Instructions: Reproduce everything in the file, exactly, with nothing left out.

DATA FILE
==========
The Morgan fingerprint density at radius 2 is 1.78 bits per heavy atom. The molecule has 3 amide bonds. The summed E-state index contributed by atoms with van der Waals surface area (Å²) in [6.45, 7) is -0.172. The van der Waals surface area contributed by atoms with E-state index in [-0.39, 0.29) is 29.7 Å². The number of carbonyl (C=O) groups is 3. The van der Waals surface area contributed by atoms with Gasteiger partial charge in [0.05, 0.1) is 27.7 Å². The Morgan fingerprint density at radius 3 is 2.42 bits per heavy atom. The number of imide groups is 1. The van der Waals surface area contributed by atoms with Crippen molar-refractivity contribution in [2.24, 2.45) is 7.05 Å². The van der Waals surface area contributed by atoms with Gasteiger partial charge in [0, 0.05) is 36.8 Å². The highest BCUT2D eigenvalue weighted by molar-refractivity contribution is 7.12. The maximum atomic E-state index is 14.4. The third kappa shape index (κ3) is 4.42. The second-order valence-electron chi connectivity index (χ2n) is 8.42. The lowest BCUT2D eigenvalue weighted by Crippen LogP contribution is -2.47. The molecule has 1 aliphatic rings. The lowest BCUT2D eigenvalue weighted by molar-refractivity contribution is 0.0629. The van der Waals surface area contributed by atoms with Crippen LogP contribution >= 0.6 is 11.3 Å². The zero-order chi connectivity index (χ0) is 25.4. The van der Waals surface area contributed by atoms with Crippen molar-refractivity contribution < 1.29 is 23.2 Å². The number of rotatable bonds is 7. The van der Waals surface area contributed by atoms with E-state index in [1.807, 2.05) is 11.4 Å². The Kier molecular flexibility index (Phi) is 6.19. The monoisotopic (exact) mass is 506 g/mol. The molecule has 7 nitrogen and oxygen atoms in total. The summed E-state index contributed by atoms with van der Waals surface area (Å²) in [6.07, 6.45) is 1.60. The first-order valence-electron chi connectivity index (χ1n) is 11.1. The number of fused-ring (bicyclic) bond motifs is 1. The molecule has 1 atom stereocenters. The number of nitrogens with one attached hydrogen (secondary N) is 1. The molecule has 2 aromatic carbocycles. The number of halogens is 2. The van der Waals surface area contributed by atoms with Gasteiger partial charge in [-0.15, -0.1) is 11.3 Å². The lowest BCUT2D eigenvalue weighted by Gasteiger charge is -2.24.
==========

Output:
The Morgan fingerprint density at radius 2 is 1.78 bits per heavy atom. The molecule has 3 amide bonds. The summed E-state index contributed by atoms with van der Waals surface area (Å²) in [6.45, 7) is -0.172. The van der Waals surface area contributed by atoms with E-state index in [-0.39, 0.29) is 29.7 Å². The number of carbonyl (C=O) groups is 3. The van der Waals surface area contributed by atoms with Gasteiger partial charge in [0.05, 0.1) is 27.7 Å². The Morgan fingerprint density at radius 3 is 2.42 bits per heavy atom. The number of imide groups is 1. The van der Waals surface area contributed by atoms with Crippen molar-refractivity contribution in [2.24, 2.45) is 7.05 Å². The van der Waals surface area contributed by atoms with Gasteiger partial charge in [0, 0.05) is 36.8 Å². The highest BCUT2D eigenvalue weighted by molar-refractivity contribution is 7.12. The maximum atomic E-state index is 14.4. The third kappa shape index (κ3) is 4.42. The second-order valence-electron chi connectivity index (χ2n) is 8.42. The lowest BCUT2D eigenvalue weighted by Crippen LogP contribution is -2.47. The molecule has 1 aliphatic rings. The lowest BCUT2D eigenvalue weighted by molar-refractivity contribution is 0.0629. The van der Waals surface area contributed by atoms with Crippen LogP contribution >= 0.6 is 11.3 Å². The zero-order chi connectivity index (χ0) is 25.4. The van der Waals surface area contributed by atoms with Crippen molar-refractivity contribution < 1.29 is 23.2 Å². The number of rotatable bonds is 7. The van der Waals surface area contributed by atoms with E-state index in [1.807, 2.05) is 11.4 Å². The Kier molecular flexibility index (Phi) is 6.19. The monoisotopic (exact) mass is 506 g/mol. The molecule has 7 nitrogen and oxygen atoms in total. The summed E-state index contributed by atoms with van der Waals surface area (Å²) in [6.07, 6.45) is 1.60. The first-order valence-electron chi connectivity index (χ1n) is 11.1. The number of fused-ring (bicyclic) bond motifs is 1. The molecule has 1 atom stereocenters. The number of nitrogens with one attached hydrogen (secondary N) is 1. The molecule has 2 aromatic carbocycles. The number of halogens is 2. The van der Waals surface area contributed by atoms with Gasteiger partial charge in [-0.15, -0.1) is 11.3 Å². The lowest BCUT2D eigenvalue weighted by Gasteiger charge is -2.24.